As a frequent reviewer (for a different journal) myself, I am very disappointed that this article appeared in PSCF. Articles with glaring errors of fact should not have rebuttal articles following them- they should be returned to the author for revision.

Some examples:

"If ID arguments are allowed to enter into academic debate at the university level, scientific categories will be rightly expanded..."

My review comment: In the abstract the author asserts that ID is science, yet in this sentence he suggests that ID requires "an expansion" of scientific categories. He needs to explain this discrepancy. If ID requires a change to the basic assumptions of science, the author should provide rationale and support from the scientific literature. This section also should include an interaction with other key discussions of the nature of ID and scientific categories, such as the testimony of Behe and Fuller in Kitzmiller vs. Dover, for example. This point should not be allowed to stand by bare assertion.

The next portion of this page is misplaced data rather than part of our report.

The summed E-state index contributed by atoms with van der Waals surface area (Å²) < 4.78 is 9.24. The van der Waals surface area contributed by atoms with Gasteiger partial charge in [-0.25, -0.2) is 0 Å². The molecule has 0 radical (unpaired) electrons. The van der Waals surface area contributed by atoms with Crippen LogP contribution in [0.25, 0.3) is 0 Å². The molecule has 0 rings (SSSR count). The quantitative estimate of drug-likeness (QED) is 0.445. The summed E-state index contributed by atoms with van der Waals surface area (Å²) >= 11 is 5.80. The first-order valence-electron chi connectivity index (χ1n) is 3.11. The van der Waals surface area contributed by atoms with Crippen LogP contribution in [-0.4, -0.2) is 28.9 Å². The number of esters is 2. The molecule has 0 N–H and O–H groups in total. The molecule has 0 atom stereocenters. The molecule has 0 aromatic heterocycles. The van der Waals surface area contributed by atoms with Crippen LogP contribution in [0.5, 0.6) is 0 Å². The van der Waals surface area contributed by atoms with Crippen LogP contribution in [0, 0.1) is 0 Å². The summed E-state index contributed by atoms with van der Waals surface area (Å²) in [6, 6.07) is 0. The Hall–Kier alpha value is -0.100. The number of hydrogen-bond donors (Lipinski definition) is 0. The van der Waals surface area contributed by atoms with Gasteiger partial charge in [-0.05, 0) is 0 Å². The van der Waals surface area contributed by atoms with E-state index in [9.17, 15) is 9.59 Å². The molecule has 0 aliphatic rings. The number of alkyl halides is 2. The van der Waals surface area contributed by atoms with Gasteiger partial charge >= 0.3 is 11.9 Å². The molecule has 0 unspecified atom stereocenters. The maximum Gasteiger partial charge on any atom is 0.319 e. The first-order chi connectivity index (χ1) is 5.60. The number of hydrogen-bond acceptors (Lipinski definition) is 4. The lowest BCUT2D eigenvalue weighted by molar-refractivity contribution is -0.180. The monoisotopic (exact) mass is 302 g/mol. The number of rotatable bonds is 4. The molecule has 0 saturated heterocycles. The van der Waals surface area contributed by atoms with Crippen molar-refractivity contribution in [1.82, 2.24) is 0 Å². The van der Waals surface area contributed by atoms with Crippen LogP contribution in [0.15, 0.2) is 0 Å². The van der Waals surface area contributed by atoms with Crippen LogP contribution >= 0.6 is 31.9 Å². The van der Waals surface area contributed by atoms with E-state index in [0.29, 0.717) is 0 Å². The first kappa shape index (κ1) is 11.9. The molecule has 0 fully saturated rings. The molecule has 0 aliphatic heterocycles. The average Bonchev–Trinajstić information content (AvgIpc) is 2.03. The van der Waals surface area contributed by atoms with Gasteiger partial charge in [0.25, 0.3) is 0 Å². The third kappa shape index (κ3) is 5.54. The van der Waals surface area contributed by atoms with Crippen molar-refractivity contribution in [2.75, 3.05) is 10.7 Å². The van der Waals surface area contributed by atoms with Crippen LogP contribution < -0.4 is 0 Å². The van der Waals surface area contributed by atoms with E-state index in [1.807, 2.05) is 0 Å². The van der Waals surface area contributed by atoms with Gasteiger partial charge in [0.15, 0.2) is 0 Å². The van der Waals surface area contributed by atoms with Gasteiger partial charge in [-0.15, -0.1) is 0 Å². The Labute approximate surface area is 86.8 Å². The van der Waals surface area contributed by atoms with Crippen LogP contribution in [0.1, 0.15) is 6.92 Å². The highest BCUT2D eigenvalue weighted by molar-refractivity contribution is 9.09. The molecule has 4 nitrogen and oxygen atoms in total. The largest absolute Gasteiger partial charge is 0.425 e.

"ID... gives science another tool for empirical discovery"

My review comment: This point should be supported with examples from the scientific literature. If the author cannot support this position then the point should be withdrawn. Articles cited should have examples where ID has been used as a framework for empirical research (to make testable predictions, design and perform experiments, etc). Again, the author is making points on bare assertion alone (and the key points on which his thesis rests, at that).

In short, why should I continue to a be a member of the ASA if PSCF is going to publish unfounded articles like this? Why, as a young-ish scientist, should I recruit new members for the ASA if it is so spineless that it won't  stand up and refuse to publish nonsense like this?